Horses, elegant battle steeds, were venerated in Agrigento in a more heartfelt way than in other cities.
There was a real exaltation in Akragas for the spectacle deriving from their superb beauty and sinuous movements, so much so that majestic funeral monuments were raised and they were depicted on vases and coins.
One admirable example, visible at the Museum of Agrigento, is an Attican ceramic amphora with black figures (6th century BC), which, on the main side, depicted a quadriga (chariot) driven by Athena.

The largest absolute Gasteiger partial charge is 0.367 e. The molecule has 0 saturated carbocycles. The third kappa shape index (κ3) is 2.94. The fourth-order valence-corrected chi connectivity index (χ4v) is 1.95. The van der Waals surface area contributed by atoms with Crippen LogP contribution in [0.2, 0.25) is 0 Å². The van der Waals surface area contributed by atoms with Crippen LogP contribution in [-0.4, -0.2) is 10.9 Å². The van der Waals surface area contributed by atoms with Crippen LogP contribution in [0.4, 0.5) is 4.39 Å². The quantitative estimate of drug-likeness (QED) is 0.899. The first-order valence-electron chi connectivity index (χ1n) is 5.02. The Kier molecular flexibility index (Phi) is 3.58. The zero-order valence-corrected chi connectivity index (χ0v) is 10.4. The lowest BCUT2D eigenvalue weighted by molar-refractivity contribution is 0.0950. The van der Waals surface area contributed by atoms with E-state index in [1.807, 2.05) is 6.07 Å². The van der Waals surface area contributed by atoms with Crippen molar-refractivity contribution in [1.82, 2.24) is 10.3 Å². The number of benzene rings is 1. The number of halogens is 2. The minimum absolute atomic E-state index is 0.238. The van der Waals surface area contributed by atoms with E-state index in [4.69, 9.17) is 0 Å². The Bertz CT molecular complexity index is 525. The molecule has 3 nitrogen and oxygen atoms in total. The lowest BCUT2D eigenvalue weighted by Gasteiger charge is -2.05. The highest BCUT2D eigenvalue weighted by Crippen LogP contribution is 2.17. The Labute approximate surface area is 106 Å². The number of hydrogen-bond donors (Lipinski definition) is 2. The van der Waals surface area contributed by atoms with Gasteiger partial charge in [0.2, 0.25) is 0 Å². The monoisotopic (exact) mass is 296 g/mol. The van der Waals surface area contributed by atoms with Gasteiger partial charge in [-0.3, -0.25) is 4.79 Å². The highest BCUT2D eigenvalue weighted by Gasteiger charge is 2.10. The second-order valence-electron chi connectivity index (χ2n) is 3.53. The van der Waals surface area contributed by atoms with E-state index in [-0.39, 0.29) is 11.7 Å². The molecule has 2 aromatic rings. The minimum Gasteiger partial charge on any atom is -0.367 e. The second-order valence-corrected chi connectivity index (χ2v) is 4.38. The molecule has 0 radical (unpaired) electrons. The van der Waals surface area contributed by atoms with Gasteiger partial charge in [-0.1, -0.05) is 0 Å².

Diodorus tells us that Esseneto, a famous Akragantine athlete, won the stadion at two consecutive editions of the Olympics.
The stadion was a discipline similar to today’s running races.
For this reason the athlete, returning from the competitions, entered the city with an escort of 300 chariots pulled by white horses, in a solemn and triumphant entrance, while the crowd cheered him on loudly.
According to Diodorus, the exultant festivities took place in the Akragas stadium, which we have not found.
In ancient Rome, putting oil on the body before a sporting performance was a genuine ritual.
The oils used were obtained by pressing olives between two wooden boards, and were often perfumed with aromatic herbs passed through a mortar.
In this way, the herbs released all their essence into the surroundings, an effect that was amplified by the warmth of the athletes’ bodies.